Sneed exclusive . . . 

Dog days are coming to the jail.


For the first time in the history of Cook County, a selected group of dogs from the city’s crowded Animal Care and Control shelter (aka “The pound”) will soon have a new temporary home: Cook County Jail.

The dogs will also have a new roommate: a jail inmate.

Sneed has exclusively learned a new program devised by Cook County Sheriff Tom Dartwill permit trainable dogs, ostensibly large ones that are difficult to adopt, to live with some of the jail’s most dangerous inmates housed in the maximum-security section known as Division 9.

“No murderers or rapists permitted and a protection system will be in place,” said Dart, who describes the program he calls “Tails of Redemption” to be a “win-win.”

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“Our jails and prisons are exploding. Our Animal Care and Control Unit is exploding. This could be the right plan to fix the broken and alone, both animal and human,” said Dart.


Sneed is told six prisoners will begin training for the program Monday and five dogs will be under their care and living in their cells within the next three weeks.

“We hope to eventually put 100 dogs through the program,” added Dart, who claims he has “been trying to do this for years.”

Sneed is also told there are about 300 dogs in the crowded city shelter now.

“I’m up for anything,” said Dart, who has been “a dog owner all my life.”

“I have no preconceived notions about our screwed-up criminal justice system,” he said. “How could we screw it up anymore?’’

“I’d been trying to get this project off the ground for 10 years, but was told it was impossible,” he said. “Then I met a sheriff from Kentucky whose jail fostered such a program paid and promoted by country singer Emmylou Harris, who is now helping us get this program started.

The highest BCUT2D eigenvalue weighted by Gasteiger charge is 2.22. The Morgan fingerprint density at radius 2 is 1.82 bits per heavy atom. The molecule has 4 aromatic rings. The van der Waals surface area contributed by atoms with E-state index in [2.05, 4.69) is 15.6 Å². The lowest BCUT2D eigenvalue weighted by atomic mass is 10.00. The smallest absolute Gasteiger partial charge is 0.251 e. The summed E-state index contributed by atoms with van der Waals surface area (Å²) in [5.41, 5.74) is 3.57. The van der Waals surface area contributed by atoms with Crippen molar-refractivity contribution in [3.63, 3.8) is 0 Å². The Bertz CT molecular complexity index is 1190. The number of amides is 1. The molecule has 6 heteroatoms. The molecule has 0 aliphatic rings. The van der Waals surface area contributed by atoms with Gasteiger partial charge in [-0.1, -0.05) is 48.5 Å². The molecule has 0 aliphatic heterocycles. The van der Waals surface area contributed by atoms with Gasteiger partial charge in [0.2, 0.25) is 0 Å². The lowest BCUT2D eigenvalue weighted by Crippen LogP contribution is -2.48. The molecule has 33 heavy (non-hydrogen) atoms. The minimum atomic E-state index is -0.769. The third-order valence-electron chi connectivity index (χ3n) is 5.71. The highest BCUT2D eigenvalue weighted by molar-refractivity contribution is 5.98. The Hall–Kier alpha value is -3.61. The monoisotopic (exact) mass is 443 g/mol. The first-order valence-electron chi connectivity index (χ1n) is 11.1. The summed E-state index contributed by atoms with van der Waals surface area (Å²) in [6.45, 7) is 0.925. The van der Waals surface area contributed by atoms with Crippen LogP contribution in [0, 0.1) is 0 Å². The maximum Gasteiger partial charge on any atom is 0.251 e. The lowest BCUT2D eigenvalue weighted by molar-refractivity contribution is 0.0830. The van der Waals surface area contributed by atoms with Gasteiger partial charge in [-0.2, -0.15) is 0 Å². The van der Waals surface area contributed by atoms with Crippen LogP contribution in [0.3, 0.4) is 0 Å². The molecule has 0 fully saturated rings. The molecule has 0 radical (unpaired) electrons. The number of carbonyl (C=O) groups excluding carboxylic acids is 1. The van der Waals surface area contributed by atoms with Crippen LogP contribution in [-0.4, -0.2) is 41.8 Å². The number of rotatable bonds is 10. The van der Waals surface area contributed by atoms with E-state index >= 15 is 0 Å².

“So let’s give this a try,” Dart added.

“The human canine bond can be very powerful as far as contact and stimulation are concerned,” Dart said. “It can help create empathy and compassion for the inmates for someone weaker than they are.

Ald. Raymond Lopez (15th), who has seven dogs that include four rescues, and Ald. Edward Burke (14th), who is dogless, have been credited with cutting through the bureaucratic red tape giving Dart’s “Tails of Redemption” program a green light.

“It’s easy in jail to be caught up in a defensive, threatening environment, which is not conducive when returning to society.

“Similarly, animals can go crazy if they don’t get the interaction and exercise and emotional bonding prohibiting them from being adoptable pets.

“It’s been great working with Sheriff Dart and Alderman Burke in trying to connect people back to animals so they don’t lose their empathy, compassion and humanity,” said Lopez.

“There are countless articles on the therapeutic natures of dogs and cats,” added Burke.

So what about cats?

“I’m all for it,” said Dart. “They are huge anxiety reducers.

“So let’s wait and see.”